Photo: Randy Mayor
Spend time picking through the crab for any hard shell pieces. Be careful not to break up large, meaty chunks.
After the mixture has chilled 30 minutes, form the crab cakes with the aid of a ⅓-cup dry measuring cup. Quickly invert onto work surface.
Gently press the crab cakes to a uniform thickness; this helps them cook evenly.
Instead of being light and refreshing—what we crave this time of year—many crab cakes are heavy in calories, sodium, and saturated fat. Plus they’re often junked up with caloric and sodium-laden fillers and then deep-fried (a tasty technique, but the caramelizing powers of deep-frying overwhelm the delicate, sweet crab). Often there’s too much sauce, too. Here’s how we put this seasonal treat within nutritional reach. We lightly season sweet, premium crab and use just enough mayonnaise, low-sodium panko (Japanese breadcrumbs), and egg to bind it all together. We don’t add any salt to the mixture, to keep sodium in check. The cakes are cooked in a slick of oil instead of deep-fried. We love a good rémoulade but overhaul the condiment to add a flavor punch without as much sodium. Our version of crab cakes is ideal for the season: a vibrant and light dish that pairs perfectly with a crisp salad and glass of wine.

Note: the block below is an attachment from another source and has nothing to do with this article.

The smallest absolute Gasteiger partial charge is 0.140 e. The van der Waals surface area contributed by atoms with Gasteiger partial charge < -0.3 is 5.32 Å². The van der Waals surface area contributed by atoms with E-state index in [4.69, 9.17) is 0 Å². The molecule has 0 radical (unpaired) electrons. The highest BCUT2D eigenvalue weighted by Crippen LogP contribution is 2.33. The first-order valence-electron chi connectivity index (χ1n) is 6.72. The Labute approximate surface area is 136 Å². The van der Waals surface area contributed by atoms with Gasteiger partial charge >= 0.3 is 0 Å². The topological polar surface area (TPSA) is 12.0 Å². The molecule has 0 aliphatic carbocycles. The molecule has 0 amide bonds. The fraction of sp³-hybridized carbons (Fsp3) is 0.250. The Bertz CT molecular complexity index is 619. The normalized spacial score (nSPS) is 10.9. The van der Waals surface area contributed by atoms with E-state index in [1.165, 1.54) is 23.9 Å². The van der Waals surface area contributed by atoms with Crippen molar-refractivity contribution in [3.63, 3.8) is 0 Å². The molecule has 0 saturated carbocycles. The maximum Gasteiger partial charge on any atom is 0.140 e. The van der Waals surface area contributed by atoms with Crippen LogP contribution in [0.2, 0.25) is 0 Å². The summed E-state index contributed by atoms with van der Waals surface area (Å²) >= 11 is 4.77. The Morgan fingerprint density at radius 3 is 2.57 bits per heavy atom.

734 calories per serving
8.6 grams saturated fat
1,285 milligrams sodium
At least ¼ cup oil absorbed in deep-frying
292 calories per serving
1.6 grams saturated fat
571 milligrams sodium
Panko (Japanese breadcrumbs)
1 tablespoon oil for sautéing
Just enough rémoulade